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A.M. v. State

Court of Appeals of Arkansas, Division II

September 4, 2019

A.M. APPELLANT
v.
STATE OF ARKANSAS APPELLEE

          APPEAL FROM THE MILLER COUNTY CIRCUIT COURT NO. 46JV-17-35] HONORABLE KIRK JOHNSON, JUDGE

          Robert M. "Robby" Golden, for appellant.

          Leslie Rutledge, Att'y Gen., by: Chris R. Warthen, Ass't Att'y Gen., for appellee.

          BRANDON J. HARRISON, JUDGE

         A.M. appeals the circuit court's order that he be adjudicated pursuant to extended juvenile jurisdiction (EJJ). He argues that several statutory factors weighed heavily in his favor and clearly outweighed the factors supporting an EJJ designation. We affirm the circuit court.

         On 3 February 2017, twelve-year-old A.M. was accused of committing capital murder and aggravated robbery. The State's petition explained that A.M. had entered a convenience store, shot the clerk seven times with a pistol, and taken a vapor cigarette pack and headphones. That same day, the State also moved for EJJ designation.

         An "extended juvenile jurisdiction offender" is defined as a juvenile designated to be subject to juvenile disposition and an adult sentence imposed by the circuit court. Ark. Code Ann. § 9-27-303(23) (Supp. 2017). The State may request an EJJ designation if the juvenile is under thirteen years of age at the time of the alleged offense and is charged with capital murder or murder in the first degree. Ark. Code Ann. § 9-27-501(a)(1) (Repl. 2015). The party requesting the EJJ designation has the burden to prove by a preponderance of the evidence that such a designation is warranted. Ark. Code Ann. § 9-27-503(b) (Repl. 2015). The circuit court is required to make written findings, and it must consider the following factors when deciding whether to designate a juvenile as an EJJ offender:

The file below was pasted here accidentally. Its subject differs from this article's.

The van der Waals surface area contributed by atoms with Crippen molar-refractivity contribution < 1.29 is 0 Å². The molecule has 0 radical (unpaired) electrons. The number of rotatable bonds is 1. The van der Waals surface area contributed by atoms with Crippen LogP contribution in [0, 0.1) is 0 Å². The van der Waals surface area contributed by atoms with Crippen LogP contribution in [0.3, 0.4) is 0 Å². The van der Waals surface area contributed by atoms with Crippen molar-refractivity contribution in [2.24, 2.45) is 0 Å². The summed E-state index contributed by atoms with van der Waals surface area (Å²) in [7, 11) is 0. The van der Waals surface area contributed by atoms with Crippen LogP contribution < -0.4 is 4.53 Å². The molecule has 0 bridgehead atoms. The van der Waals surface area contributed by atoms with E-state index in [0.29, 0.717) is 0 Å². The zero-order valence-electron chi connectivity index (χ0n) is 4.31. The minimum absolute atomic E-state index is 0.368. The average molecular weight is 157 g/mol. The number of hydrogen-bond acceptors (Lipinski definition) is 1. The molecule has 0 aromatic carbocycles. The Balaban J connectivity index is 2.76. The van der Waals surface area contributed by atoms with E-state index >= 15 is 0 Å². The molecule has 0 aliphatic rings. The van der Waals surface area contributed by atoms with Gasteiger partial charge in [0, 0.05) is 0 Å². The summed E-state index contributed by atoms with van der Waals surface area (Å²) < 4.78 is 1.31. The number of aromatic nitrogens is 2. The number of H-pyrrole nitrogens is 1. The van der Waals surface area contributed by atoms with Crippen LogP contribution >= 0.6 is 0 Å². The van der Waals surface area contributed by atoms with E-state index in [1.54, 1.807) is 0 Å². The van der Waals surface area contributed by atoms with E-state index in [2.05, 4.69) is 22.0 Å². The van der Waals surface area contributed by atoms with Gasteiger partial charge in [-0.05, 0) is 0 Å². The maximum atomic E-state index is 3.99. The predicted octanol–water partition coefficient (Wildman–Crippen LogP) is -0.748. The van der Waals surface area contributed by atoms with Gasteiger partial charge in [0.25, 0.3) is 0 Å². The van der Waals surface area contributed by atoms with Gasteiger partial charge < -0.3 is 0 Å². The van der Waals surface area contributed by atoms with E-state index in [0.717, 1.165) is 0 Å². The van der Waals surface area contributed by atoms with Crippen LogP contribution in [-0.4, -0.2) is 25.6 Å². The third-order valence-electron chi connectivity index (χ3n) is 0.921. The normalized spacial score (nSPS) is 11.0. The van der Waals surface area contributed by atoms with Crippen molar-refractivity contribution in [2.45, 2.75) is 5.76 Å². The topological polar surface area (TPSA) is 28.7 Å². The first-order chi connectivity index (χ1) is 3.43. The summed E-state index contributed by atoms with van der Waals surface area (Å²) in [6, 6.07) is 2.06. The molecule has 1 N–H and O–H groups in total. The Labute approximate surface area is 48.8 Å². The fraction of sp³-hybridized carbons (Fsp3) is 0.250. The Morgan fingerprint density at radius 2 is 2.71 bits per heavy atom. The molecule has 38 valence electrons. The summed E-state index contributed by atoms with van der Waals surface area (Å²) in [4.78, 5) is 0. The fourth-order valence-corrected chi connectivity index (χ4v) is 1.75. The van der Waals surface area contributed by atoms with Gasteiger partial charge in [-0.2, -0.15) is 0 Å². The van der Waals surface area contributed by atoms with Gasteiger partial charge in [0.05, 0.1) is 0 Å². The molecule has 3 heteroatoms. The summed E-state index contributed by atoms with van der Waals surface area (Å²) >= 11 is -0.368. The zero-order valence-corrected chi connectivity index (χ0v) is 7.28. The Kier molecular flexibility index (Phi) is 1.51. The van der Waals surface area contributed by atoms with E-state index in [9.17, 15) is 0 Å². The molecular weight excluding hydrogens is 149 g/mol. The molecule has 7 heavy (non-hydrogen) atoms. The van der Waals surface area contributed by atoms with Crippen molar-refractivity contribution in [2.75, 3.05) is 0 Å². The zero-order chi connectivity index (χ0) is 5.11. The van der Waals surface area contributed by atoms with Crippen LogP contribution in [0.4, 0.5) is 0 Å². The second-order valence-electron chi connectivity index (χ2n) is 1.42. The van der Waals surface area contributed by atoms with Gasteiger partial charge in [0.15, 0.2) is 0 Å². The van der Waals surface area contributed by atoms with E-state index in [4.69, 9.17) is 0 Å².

(1) The seriousness of the alleged offense and whether the protection of society requires prosecution as an extended juvenile jurisdiction offender;
(2) Whether the alleged offense was committed in an aggressive, violent, premeditated, or willful manner;
(3) Whether the offense was against a person or property, with greater weight being given to offenses against persons, especially if personal injury resulted;
(4) The culpability of the juvenile, including the level of planning and participation in the alleged offense;
(5) The previous history of the juvenile, including whether the juvenile had been adjudicated delinquent and, if so, whether the offenses were against persons or property and any other previous history of antisocial behavior or patterns of physical violence;
(6) The sophistication and maturity of the juvenile, as determined by consideration of the juvenile's home, environment, emotional attitude, pattern of living, or desire to be treated as an adult;
(7) Whether there are facilities or programs available to the court that are likely to rehabilitate the juvenile prior to the ...

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